On Feb. 24 (at Wayzata Community Church) and March 3 (at Orchestra Hall) we will be performing Ralph (pronounced “Rafe”) Vaughan Williams masterpiece, Dona Nobis Pacem. Employing text from Walt Whitman, John Bight and passages from the Bible, it is a work that was written between the two world wars.
Ralph Vaughan Williams (RVW) was born into England’s upper class – his mother was an heiress to the Wedgewood manufacturing fortune, and his great uncle was Charles Darwin – but he spent a great deal of time travelling the English countryside collecting folk music. RVW and his lifelong friend, Gustav Holst, dedicated themselves to creating an authentic national British voice rooted in folk song.
Through his discovery and recording of over 800 songs, he found that the modes played a key role. When he was commissioned to create a new version of the English Hymnal, he departed from German influence (largely major/minor tonalities) and included a broader array of recognizable tunes rooted in those ancient modes. The hymnal, created in 1906, remains the central musical source for the Anglican Church and its offshoots.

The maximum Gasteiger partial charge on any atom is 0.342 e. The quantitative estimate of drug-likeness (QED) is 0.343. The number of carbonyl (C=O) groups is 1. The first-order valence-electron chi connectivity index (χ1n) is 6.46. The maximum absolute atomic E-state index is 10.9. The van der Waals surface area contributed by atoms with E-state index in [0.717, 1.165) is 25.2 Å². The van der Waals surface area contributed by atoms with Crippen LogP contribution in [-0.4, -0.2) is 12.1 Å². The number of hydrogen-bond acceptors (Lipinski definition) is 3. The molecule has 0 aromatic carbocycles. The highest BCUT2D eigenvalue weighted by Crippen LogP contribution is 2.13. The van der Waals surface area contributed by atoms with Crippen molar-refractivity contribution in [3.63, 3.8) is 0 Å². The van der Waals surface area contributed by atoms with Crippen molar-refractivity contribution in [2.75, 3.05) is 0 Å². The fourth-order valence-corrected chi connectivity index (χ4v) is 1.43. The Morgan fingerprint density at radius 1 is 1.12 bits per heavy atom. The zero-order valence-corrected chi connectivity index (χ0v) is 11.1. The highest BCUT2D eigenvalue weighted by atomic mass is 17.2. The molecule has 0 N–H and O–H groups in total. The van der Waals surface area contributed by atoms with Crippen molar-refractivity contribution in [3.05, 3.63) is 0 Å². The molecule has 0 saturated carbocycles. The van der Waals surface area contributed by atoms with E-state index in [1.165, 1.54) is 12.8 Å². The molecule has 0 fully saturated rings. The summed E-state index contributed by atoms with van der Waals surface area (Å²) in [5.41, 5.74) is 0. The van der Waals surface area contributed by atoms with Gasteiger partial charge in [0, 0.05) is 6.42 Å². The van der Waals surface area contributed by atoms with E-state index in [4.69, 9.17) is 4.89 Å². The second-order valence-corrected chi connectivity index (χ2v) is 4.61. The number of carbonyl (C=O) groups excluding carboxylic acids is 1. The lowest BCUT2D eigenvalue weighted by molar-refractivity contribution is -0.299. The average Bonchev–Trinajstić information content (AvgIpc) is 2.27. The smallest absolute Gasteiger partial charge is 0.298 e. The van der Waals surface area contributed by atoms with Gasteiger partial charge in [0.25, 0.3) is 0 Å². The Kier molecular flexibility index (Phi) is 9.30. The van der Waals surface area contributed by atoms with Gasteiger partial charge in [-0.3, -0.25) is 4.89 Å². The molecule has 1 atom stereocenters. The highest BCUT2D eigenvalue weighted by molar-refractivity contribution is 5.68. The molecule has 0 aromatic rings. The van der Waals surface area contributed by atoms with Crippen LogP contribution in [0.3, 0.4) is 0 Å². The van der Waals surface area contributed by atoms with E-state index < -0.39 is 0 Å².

RVW recognized the debt to the traditions that shaped his musical style and returned the favor through decades of work with volunteer musicians in the huge network of English choral festivals and orchestras. He grasped music’s potential to build community. According to his second wife, Ursula, “He delighted in working with enthusiastic, arts-minded men and women whose voices were (often) not equal to their zeal, and from them he drew major life lessons as well as astonishing results.”
In the preface to English Music, RVW wrote:
“If we want to find the groundwork of our English culture we must look below the surface – not to the grand events chronicled in the newspapers but to the unobtrusive quartet parties which meet week after week to play or sing in their own houses, to the village choral societies whose members trudge miles through rain or snow to work steadily for a concert or competition in some ghastly parish room with a cracked piano and a smelly oil lamp.”
The musicians of the Wayzata Symphony, the Edina Chorale and the Two Rivers Chorale perform with great dedication, talent and passion. They give no less than their very best, especially when they are given the opportunity to perform such a powerful, transformative work exemplifying:
Familiar modal musical language
Gripping texts of Walt Whitman
Brilliant text painting
An inspiring call to the human spirit in times of darkness.
I think RVW would have loved the collaboration of our three community groups.